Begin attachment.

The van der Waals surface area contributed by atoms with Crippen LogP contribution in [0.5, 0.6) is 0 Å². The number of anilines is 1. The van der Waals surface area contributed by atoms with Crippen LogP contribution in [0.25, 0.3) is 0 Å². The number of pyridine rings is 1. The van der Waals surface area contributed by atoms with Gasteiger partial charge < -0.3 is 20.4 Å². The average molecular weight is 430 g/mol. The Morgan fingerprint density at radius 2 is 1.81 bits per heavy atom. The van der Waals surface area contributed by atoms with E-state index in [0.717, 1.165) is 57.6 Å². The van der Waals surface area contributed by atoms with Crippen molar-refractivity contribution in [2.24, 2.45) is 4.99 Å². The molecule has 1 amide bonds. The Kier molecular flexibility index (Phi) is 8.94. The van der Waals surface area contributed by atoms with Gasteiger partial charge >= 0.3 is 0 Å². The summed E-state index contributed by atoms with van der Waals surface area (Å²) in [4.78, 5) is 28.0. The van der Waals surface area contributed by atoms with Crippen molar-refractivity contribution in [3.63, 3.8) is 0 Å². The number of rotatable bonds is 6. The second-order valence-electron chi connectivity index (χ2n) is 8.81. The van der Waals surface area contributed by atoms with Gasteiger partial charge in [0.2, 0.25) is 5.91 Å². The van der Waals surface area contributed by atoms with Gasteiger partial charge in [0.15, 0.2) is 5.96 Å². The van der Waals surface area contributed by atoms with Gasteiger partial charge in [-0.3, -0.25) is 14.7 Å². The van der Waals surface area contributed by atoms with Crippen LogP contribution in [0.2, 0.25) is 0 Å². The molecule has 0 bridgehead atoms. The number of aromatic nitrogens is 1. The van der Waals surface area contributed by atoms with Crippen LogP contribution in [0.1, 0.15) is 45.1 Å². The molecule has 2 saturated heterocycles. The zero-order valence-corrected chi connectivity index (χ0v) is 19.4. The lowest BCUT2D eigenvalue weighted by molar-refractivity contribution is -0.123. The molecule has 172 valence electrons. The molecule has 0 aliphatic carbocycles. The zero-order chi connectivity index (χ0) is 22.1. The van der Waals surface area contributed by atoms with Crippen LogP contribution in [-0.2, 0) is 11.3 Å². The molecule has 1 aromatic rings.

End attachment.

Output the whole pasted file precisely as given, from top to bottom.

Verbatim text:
The van der Waals surface area contributed by atoms with Crippen LogP contribution in [0.5, 0.6) is 0 Å². The number of anilines is 1. The van der Waals surface area contributed by atoms with Crippen LogP contribution in [0.25, 0.3) is 0 Å². The number of pyridine rings is 1. The van der Waals surface area contributed by atoms with Gasteiger partial charge < -0.3 is 20.4 Å². The average molecular weight is 430 g/mol. The Morgan fingerprint density at radius 2 is 1.81 bits per heavy atom. The van der Waals surface area contributed by atoms with E-state index in [0.717, 1.165) is 57.6 Å². The van der Waals surface area contributed by atoms with Crippen molar-refractivity contribution in [2.24, 2.45) is 4.99 Å². The molecule has 1 amide bonds. The Kier molecular flexibility index (Phi) is 8.94. The van der Waals surface area contributed by atoms with Gasteiger partial charge >= 0.3 is 0 Å². The summed E-state index contributed by atoms with van der Waals surface area (Å²) in [4.78, 5) is 28.0. The van der Waals surface area contributed by atoms with Crippen molar-refractivity contribution in [3.63, 3.8) is 0 Å². The number of rotatable bonds is 6. The second-order valence-electron chi connectivity index (χ2n) is 8.81. The van der Waals surface area contributed by atoms with Gasteiger partial charge in [0.2, 0.25) is 5.91 Å². The van der Waals surface area contributed by atoms with Gasteiger partial charge in [0.15, 0.2) is 5.96 Å². The van der Waals surface area contributed by atoms with Gasteiger partial charge in [-0.3, -0.25) is 14.7 Å². The van der Waals surface area contributed by atoms with Crippen LogP contribution in [0.2, 0.25) is 0 Å². The molecule has 0 bridgehead atoms. The number of aromatic nitrogens is 1. The van der Waals surface area contributed by atoms with Crippen LogP contribution in [0.1, 0.15) is 45.1 Å². The molecule has 2 saturated heterocycles. The zero-order valence-corrected chi connectivity index (χ0v) is 19.4. The lowest BCUT2D eigenvalue weighted by molar-refractivity contribution is -0.123. The molecule has 172 valence electrons. The molecule has 0 aliphatic carbocycles. The zero-order chi connectivity index (χ0) is 22.1. The van der Waals surface area contributed by atoms with Crippen LogP contribution in [-0.2, 0) is 11.3 Å². The molecule has 1 aromatic rings.